Does Altruism Exist? A Conversation with Evolutionary Biologist, David Sloan Wilson
Altruism gets a bad rap in the US. Concerning ourselves with the welfare of others, extending empathy to all citizens here and in other countries, and looking at humanity as one diverse, if complex, collective is something some of us give much lip service to while leading their self-concerned busy lives, and others actively try to squash if it means their small piece of the pie might be nibbled at.
Regarding both political and religious institutions, altruism is at best a Utopian fantasy or at worse – as so-called libertarians who embrace the philosophy of Ayn Rand – dangerous and an abomination. Even scientists working in various fields – especially evolutionary psychologists – argue that altruism is not what it seems to be, and that true altruism as we tend to think about it does not exist in the human animal.
But others disagree, and disagree strongly. Among scientists who have written in favor of pure altruism are primatologist Franz De Waal, neuroscientist Donald Pfaff, bioethicist Peter Singer, anthropologist Christopher Boehm, physicist Stefan Klein, psychologist Dacher Keltner, biopsychologist Nigel Barber, evolutionary anthropologist Douglas Fry, and today’s guest, biologist David Sloan Wilson — author of Does Altruism Exist?: Culture, Genes, and the Welfare of Others.
Our Better Angels? Have humans turned over a new leaf? A Discussion with Steven Pinker
Matthew LaClair interviewed evolutionary psychologist Steven Pinker on his most recent work which includes an examination of his claim that humans have become more altruistic and less violent over the last 50,000 years. Many contest this hypothesis — from social scientists to historians — and some have suggested that quite the opposite is the case.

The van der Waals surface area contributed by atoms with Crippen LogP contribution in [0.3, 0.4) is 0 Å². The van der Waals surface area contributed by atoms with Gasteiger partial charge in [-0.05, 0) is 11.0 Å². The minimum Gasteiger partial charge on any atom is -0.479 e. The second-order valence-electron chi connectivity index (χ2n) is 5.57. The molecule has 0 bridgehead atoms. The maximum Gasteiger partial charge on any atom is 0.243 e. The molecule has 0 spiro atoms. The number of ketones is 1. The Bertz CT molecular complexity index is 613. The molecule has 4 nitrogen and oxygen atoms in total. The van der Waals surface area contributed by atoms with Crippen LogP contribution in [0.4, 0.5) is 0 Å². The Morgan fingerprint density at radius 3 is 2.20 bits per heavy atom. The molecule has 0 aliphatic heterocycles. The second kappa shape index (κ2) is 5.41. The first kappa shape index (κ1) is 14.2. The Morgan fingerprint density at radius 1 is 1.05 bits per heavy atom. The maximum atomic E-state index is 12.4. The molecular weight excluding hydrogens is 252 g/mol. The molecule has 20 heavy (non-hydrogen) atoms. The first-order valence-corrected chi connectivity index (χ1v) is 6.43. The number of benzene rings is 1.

We asked Dr. Pinker about his work in the hopes to better understand his argument and what is indeed the reality concerning human nature in this special LIVE program!
Stephen G. Post on his new book, The Hidden Gifts of Helping: How the Power of Giving, Compassion, and Hope Can Get Us Through Hard Times
Stephen speaks widely on themes of benevolent love and compassionate care at the interface of science, health, spirituality, and philanthropy. His work has been featured in periodicals such as Parade Magazine and O: The Oprah Magazine, and on such media venues as The Daily Show, John Stossel, 20/20 and Nightline. He has addressed the U.S. Congress on volunteerism and public health.
Research has revealed that when we show concern for others—empathizing with a friend who has lost a loved one, mowing the lawn for an elderly neighbor, or volunteering to mentor a school-aged child—we improve our own health and well-being and embrace and give voice to our deeper identity and dignity as human beings. The Hidden Gifts of Helping explores the very personal story of Stephen and his family’s difficult move and their experience with the healing power of helping others, as well as his passion about how this simple activity—expressed in an infinite number of small or large ways—can help you survive and thrive despite the expected and unexpected challenges life presents.